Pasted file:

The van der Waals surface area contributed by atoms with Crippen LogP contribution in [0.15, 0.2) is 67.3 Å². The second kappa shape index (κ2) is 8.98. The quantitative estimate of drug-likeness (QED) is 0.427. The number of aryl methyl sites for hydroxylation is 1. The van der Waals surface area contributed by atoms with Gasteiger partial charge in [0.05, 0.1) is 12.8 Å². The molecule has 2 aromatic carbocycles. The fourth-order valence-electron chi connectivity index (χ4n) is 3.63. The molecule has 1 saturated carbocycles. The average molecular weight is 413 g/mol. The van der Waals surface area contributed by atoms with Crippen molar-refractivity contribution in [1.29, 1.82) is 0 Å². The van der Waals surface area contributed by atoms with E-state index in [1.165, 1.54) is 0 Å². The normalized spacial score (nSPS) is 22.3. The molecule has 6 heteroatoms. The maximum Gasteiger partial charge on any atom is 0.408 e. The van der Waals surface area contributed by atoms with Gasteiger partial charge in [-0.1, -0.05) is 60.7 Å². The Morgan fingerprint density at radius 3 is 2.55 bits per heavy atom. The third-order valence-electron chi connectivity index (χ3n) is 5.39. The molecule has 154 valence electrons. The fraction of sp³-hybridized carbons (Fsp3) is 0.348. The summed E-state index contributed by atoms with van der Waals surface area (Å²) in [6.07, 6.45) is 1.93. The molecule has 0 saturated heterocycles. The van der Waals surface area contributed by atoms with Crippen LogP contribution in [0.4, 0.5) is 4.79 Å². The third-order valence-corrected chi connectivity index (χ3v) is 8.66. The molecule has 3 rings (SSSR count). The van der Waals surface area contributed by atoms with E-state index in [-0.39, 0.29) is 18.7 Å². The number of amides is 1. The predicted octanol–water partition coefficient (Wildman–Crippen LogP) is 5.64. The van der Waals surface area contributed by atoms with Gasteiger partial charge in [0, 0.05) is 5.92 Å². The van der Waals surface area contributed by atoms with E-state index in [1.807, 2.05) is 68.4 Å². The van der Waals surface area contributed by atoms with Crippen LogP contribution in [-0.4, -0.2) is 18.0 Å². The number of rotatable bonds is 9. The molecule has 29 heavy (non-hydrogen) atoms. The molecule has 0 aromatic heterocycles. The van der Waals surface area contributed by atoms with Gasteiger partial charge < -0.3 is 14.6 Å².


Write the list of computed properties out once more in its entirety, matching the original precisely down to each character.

The van der Waals surface area contributed by atoms with Crippen LogP contribution in [0.15, 0.2) is 67.3 Å². The second kappa shape index (κ2) is 8.98. The quantitative estimate of drug-likeness (QED) is 0.427. The number of aryl methyl sites for hydroxylation is 1. The van der Waals surface area contributed by atoms with Gasteiger partial charge in [0.05, 0.1) is 12.8 Å². The molecule has 2 aromatic carbocycles. The fourth-order valence-electron chi connectivity index (χ4n) is 3.63. The molecule has 1 saturated carbocycles. The average molecular weight is 413 g/mol. The van der Waals surface area contributed by atoms with Crippen molar-refractivity contribution in [1.29, 1.82) is 0 Å². The van der Waals surface area contributed by atoms with E-state index in [1.165, 1.54) is 0 Å². The normalized spacial score (nSPS) is 22.3. The molecule has 6 heteroatoms. The maximum Gasteiger partial charge on any atom is 0.408 e. The van der Waals surface area contributed by atoms with Gasteiger partial charge in [-0.1, -0.05) is 60.7 Å². The Morgan fingerprint density at radius 3 is 2.55 bits per heavy atom. The third-order valence-electron chi connectivity index (χ3n) is 5.39. The molecule has 154 valence electrons. The fraction of sp³-hybridized carbons (Fsp3) is 0.348. The summed E-state index contributed by atoms with van der Waals surface area (Å²) in [6.07, 6.45) is 1.93. The molecule has 0 saturated heterocycles. The van der Waals surface area contributed by atoms with Crippen LogP contribution in [0.4, 0.5) is 4.79 Å². The third-order valence-corrected chi connectivity index (χ3v) is 8.66. The molecule has 3 rings (SSSR count). The van der Waals surface area contributed by atoms with E-state index in [-0.39, 0.29) is 18.7 Å². The number of amides is 1. The predicted octanol–water partition coefficient (Wildman–Crippen LogP) is 5.64. The van der Waals surface area contributed by atoms with Gasteiger partial charge in [0, 0.05) is 5.92 Å². The van der Waals surface area contributed by atoms with E-state index in [1.807, 2.05) is 68.4 Å². The van der Waals surface area contributed by atoms with Crippen LogP contribution in [-0.4, -0.2) is 18.0 Å². The number of rotatable bonds is 9. The molecule has 29 heavy (non-hydrogen) atoms. The molecule has 0 aromatic heterocycles. The van der Waals surface area contributed by atoms with Gasteiger partial charge < -0.3 is 14.6 Å².